Tuesday, 09 March 2010 17:34

Trillion Dollar Gap Pt. II: The Hoax Continues

by Manuel Rodriguez
State pension funds are significantly magnifying risk and manipulating their expected rates of returns in order to reduce massive shortfalls between actual pension funds on-hand and expected pension liabilities to their retirees.

Following the Pew Center's Trillion Dollar Gap report on the pension crisis, The New York Times reports, here, that states continue to purposely distort their expected rates of return to prevent their already large pension funding shortfalls from growing steeply. Significantly, states are also concentrating greater portions of their assets in a riskier range of investments, such as commodity futures, junk bonds, foreign stocks, deeply discounted mortgage-backed securities and margin investing in an effort to seek higher returns.

The outright inflation of expected rates of return on pension assets, often pegged at over 8 percent, allows governments to diminish their annual cash contributions to the plans, but ultimately succeeds only in deferring the pain to later years. The fiction of inflated returns on pension assets temporarily closes the funding shortfall and allows governments to ease their current budgetary constraints, but fails to address the fundamental urgency of the crisis: that pensions and retiree health care benefits are grossly underfunded.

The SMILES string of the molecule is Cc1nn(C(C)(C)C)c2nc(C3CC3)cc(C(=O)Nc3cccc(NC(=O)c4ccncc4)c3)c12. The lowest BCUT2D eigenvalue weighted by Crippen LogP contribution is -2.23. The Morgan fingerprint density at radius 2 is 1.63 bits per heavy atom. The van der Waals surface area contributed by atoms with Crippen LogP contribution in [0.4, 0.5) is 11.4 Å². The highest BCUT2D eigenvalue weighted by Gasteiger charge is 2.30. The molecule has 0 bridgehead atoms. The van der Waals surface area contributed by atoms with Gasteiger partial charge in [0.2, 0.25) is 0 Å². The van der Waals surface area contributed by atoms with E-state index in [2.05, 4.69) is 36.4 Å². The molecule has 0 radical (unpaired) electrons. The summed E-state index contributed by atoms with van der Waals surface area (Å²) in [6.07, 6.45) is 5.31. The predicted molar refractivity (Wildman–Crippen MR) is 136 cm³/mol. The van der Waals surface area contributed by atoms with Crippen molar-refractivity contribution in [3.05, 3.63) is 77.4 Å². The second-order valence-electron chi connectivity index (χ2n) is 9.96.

Pegging their expected rate of return to a realistic rate could have immediately disastrous consequences, though, and cause marked increases in annual contributions and significantly increase the gap between available assets and expected liabilities. A case-in-point is Colorado, which assumes an 8.5 percent rate of return and a $17.9 billion shortfall. Resetting this rate to a more realistic (yet still high) rate of 8 percent would increase the shortfall to $21.4 billion.

In desperation, state and local governments are also attempting to maximize returns by investing their assets in volatile financial instruments. This, as private companies are increasingly moving their assets towards safer fixed-income instruments, such as bonds, and away from risky instruments or equities. This strategy will merely increase volatility, and subject the pension funds and individuals' retirement savings to the vagaries of the market and another collapse. The lessons from the last few years remain unlearned by those who manage America's assets, yet the consequences of these failures are ultimately borne by others.

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